The Tajiki concept of marriage is far different from the concept we adhere to in the West. People marry young here - normally before they turn 22. Farzona, my peer tutor, is 21 and currently facing pressure from her parents to get married already. After marriage the bride goes to live with the groom and his family . Even into adulthood, children never live separately from their family, and support their parents as they age. A daughter-in-law are referred to as a "Killeen" in Tajik.
A Kileen is expected to do all the cooking and housework for her husband's family. It's actually really depressing - they're essentially slave laborers. Once a woman is married she's bound to a life of child-rearing and housework. If a woman manages to finish University without getting married and secures a job before marriage she is less likely to be bound to the home, but the "ideal" Tajik woman belongs at home.
Arranged marriages are very common within the older generation (and by older I mean 30 years +). In fact, it's perfectly acceptable for family members - usually cousins - to marry. My host sister-in law, Muhabbat, and my host brother, Jalol, are cousins. I actually asked my host sister-in-law how she "met" Jalol and she explained that she knew from a very young age that she was promised to Jalol, although she had never met him. Apparently they didn't meet until their wedding. I'm fairly impressed that two complete strangers can marry and create a fairly healthy and functional family environment.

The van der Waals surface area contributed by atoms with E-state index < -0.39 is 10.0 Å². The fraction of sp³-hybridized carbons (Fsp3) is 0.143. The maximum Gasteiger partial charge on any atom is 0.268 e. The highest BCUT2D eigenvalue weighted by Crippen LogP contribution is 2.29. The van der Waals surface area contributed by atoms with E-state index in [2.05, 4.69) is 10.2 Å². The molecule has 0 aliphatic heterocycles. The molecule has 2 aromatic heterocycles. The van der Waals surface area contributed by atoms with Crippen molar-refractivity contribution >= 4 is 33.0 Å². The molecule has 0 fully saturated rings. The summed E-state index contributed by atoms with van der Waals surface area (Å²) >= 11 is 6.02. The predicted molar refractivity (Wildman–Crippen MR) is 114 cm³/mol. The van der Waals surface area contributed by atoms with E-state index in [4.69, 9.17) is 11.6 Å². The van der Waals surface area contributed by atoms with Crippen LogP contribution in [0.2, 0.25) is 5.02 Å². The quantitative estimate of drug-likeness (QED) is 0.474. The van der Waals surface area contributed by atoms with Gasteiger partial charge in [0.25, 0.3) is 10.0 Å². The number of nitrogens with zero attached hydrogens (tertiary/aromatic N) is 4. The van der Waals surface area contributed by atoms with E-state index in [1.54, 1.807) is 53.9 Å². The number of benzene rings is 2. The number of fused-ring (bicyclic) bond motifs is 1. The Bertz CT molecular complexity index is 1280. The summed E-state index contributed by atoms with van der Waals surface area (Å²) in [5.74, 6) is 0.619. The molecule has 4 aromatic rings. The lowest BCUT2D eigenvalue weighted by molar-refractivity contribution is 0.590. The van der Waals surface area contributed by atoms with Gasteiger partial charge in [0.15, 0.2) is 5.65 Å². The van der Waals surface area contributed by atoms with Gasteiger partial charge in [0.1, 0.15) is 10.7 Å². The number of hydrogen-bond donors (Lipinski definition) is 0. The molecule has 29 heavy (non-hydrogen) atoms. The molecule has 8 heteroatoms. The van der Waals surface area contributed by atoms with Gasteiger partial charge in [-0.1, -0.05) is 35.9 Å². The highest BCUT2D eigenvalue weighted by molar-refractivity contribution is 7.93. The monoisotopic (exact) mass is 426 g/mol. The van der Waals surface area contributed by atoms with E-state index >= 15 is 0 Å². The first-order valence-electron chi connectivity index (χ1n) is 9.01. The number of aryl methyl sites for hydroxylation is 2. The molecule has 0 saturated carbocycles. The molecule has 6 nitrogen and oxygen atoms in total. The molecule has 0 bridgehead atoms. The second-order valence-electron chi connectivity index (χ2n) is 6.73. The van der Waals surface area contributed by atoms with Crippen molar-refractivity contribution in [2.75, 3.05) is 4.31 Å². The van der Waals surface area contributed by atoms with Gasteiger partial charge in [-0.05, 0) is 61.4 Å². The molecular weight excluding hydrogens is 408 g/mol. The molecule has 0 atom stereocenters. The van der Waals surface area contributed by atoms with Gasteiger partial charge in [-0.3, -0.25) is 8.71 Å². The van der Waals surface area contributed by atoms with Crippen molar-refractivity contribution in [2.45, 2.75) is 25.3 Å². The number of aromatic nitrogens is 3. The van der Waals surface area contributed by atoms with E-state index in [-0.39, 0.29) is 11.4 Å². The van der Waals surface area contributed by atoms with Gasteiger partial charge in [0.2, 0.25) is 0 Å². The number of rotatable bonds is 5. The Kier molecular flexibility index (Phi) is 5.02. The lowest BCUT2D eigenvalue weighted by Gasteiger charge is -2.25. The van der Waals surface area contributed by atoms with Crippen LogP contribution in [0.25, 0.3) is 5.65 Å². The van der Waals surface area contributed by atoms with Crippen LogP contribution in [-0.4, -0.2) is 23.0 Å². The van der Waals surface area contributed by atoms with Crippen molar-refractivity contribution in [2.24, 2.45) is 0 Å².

Muhabbat wasn't able to finish University before having her first child. She manages the house, cooks, cleans, et cetera. Unlike American households, her children and husband are not expected to assist with household chores - even when I offer to help out, I'm rebuked with a kind "no", and an explanation that "this is my work."
After Nowruz (think Persian Christmas) I'll discuss the plight of women in Tajikistan more. For now, I'm simply very thankful to be born in America. I'd be a terrible Kileen.